Steve Cummings
Steve Cummings celebrates his victory on stage seven of the Tour de FranceJEFF PACHOUD/AFP/Getty Images

British success during the opening week of the 2016 Tour de France continued unabated into the Pyrenees on Friday (8 July) as Steve Cummings claimed a remarkable solo victory on stage seven from L'Isle-Jourdain to Lac de Payolle. Having seen fellow Team Dimension Data rider Mark Cavendish triumph on three of the first six days to move within five wins of Eddy Merckx's all-time record, the 35-year-old formed part of a mass leading group of nearly 30 after several attacks before charging down the three-man escape of Matti Breschel, Antoine Duchesne and Daniel Navarro.

He increased his lead while ascending the first category one climb of the race up the Col d'Aspin mountain pass, repelling the challenge of Vincenzo Nibali and staying clear of the likes of Navarro and Daryl Impey. The Merseysider, who left it late to win stage 14 in Mende last year and also achieved one victory during the 2012 Vuelta a Espana, was then left with a clear and mostly downhill run to the finish line.

"Of all my victories, I think it's the best one," Cummings was quoted as saying by The Telegraph. "The Tour is the Tour, it's special. I didn't need to win a stage this year. I had a different condition from last year as I started the Tour riding for Mark [Cavendish], who is such a winner and an inspiration.

"It's brilliant, it's fantastic. I wasn't confident in that group with Nibali and Navarro. The idea was that Navarro will cook himself before the climb, so I put pressure on Astana to chase behind. I felt if I can get in front with a smaller number of riders, I'd have more chances of winning. I cooked myself actually. I think I was riding on the flat quite a lot. Then a 5 to 6% climb like Col d'Aspin is good for my characteristics, so I just carried on and I won."

Cummings has also won stages at the Tirreno-Adriatico, Vuelta al Pais Vasco and Criterium du Dauphine this year, but was not included in Great Britain's road team for the Olympic Games in Rio de Janeiro next month. He later criticised British Cycling and called for coach Rod Ellingworth to be replaced due to an apparent conflict of interest.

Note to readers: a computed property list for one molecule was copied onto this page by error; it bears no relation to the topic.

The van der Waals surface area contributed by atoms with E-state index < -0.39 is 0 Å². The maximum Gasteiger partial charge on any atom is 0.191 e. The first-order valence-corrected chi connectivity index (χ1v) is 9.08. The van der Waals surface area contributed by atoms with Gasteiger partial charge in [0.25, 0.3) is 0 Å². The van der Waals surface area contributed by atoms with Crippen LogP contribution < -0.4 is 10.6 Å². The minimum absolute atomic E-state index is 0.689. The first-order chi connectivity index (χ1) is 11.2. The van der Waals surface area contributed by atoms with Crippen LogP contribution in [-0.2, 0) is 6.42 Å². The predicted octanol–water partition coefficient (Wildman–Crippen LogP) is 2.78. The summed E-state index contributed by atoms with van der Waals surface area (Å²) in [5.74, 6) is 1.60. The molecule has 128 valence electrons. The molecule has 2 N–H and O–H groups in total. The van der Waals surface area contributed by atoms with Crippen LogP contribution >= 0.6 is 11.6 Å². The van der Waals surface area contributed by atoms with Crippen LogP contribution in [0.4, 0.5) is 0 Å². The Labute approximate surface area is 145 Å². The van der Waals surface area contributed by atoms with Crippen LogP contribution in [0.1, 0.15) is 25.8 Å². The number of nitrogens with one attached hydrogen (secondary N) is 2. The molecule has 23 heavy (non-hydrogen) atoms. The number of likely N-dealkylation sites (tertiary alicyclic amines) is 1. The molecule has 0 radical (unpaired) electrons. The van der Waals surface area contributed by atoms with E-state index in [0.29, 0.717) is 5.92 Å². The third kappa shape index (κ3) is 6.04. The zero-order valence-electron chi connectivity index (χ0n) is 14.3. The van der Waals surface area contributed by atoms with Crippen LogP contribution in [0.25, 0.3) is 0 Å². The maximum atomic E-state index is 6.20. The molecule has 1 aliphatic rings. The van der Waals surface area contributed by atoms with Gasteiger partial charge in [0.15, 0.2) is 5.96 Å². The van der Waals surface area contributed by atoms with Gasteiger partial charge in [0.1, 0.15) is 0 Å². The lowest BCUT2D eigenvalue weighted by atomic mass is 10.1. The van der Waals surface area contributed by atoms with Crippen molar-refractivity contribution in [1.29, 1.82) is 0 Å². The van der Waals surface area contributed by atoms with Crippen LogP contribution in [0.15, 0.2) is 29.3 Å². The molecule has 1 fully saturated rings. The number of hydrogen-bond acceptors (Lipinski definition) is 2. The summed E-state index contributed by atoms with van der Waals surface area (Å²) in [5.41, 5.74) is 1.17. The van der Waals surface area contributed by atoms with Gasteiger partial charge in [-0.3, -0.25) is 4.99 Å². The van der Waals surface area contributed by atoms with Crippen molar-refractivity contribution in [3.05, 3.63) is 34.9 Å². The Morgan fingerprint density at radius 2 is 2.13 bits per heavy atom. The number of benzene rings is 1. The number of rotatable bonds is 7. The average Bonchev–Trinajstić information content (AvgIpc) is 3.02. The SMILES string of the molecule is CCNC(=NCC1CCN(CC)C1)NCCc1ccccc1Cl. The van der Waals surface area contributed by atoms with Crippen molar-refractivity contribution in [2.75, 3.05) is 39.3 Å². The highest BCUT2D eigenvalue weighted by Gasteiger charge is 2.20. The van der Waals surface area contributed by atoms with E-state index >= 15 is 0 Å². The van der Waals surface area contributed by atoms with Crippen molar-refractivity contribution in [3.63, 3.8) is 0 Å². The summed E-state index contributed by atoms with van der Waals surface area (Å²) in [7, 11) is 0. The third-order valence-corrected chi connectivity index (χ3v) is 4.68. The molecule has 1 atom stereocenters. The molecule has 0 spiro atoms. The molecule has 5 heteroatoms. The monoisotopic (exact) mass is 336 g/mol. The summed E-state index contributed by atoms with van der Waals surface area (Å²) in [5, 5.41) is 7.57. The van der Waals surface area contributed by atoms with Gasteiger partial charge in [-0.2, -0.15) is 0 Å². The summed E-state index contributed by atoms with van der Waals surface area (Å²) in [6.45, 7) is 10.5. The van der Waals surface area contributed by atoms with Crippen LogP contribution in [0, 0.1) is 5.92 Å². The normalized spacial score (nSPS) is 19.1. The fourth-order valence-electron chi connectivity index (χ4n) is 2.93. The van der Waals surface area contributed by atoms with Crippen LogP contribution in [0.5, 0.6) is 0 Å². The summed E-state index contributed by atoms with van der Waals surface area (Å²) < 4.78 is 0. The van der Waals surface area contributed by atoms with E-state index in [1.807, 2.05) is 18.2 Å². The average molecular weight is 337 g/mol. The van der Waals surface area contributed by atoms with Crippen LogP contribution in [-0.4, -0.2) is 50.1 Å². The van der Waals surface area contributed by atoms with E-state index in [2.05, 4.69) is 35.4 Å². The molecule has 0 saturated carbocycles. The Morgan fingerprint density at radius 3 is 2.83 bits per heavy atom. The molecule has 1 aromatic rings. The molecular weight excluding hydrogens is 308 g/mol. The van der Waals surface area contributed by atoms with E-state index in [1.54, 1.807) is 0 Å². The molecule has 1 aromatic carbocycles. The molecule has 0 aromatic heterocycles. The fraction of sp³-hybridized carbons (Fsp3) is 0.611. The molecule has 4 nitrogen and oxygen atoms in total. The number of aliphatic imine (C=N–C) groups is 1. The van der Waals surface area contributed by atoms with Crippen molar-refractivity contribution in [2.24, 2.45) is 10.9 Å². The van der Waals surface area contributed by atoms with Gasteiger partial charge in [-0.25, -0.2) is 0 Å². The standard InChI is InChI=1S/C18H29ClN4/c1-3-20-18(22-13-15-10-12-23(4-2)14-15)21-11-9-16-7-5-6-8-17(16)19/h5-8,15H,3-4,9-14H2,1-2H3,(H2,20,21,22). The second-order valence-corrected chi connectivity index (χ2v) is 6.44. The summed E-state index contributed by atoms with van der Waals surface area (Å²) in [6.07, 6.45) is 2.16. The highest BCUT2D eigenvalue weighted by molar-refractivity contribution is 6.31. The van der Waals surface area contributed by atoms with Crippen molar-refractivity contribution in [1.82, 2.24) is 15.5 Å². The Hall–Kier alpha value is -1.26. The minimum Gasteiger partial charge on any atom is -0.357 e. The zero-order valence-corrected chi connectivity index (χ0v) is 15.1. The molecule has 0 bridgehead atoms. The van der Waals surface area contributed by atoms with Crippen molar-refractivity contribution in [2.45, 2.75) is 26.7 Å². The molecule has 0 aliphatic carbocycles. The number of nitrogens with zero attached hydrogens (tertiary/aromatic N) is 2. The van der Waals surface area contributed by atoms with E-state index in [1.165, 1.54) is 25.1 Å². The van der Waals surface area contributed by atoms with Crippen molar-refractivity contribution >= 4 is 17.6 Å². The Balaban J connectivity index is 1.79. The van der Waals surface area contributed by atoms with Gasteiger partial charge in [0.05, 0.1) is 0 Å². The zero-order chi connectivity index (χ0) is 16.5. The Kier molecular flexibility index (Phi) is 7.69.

Tour de France
Riders tried to make their way underneath the collapsed Flamme RougeKENZO TRIBOUILLARD/AFP/Getty Images

Amazingly, all 198 riders started stage seven but there was a ridiculous incident towards the finish when the inflatable flamme rouge collapsed, blocking the route and causing carnage in the peloton. Orica–BikeExchange's Adam Yates was the first to be caught up in the trouble and received stitches to a gash on his chin after being knocked off his bike. Race organisers later confirmed that they would take the finish times from the 3km point to ensure that those involved did not lose out.

Stage five winner Greg van Avermaet remains in the yellow jersey after a fifth-place finish saw him increase his lead atop of the general classification to six minutes and 36 seconds over Julian Alaphilippe. Alejando Valverde is two seconds further back in third, with Joaquim Rodriguez fourth and Chris Froome in fifth. The latter ducked under the falling one-kilometre marker to finish 11th on the day, behind Team Sky teammates Geraint Thomas and Wout Poels. Nairo Quintana remains sixth.

With the first rest day in Andorra not until Monday (11 July), Le Tour continues in the mountains this weekend. Stage eight is a very tough 184km battle from Pau to Bagneres-de-Luchon featuring four tricky climbs.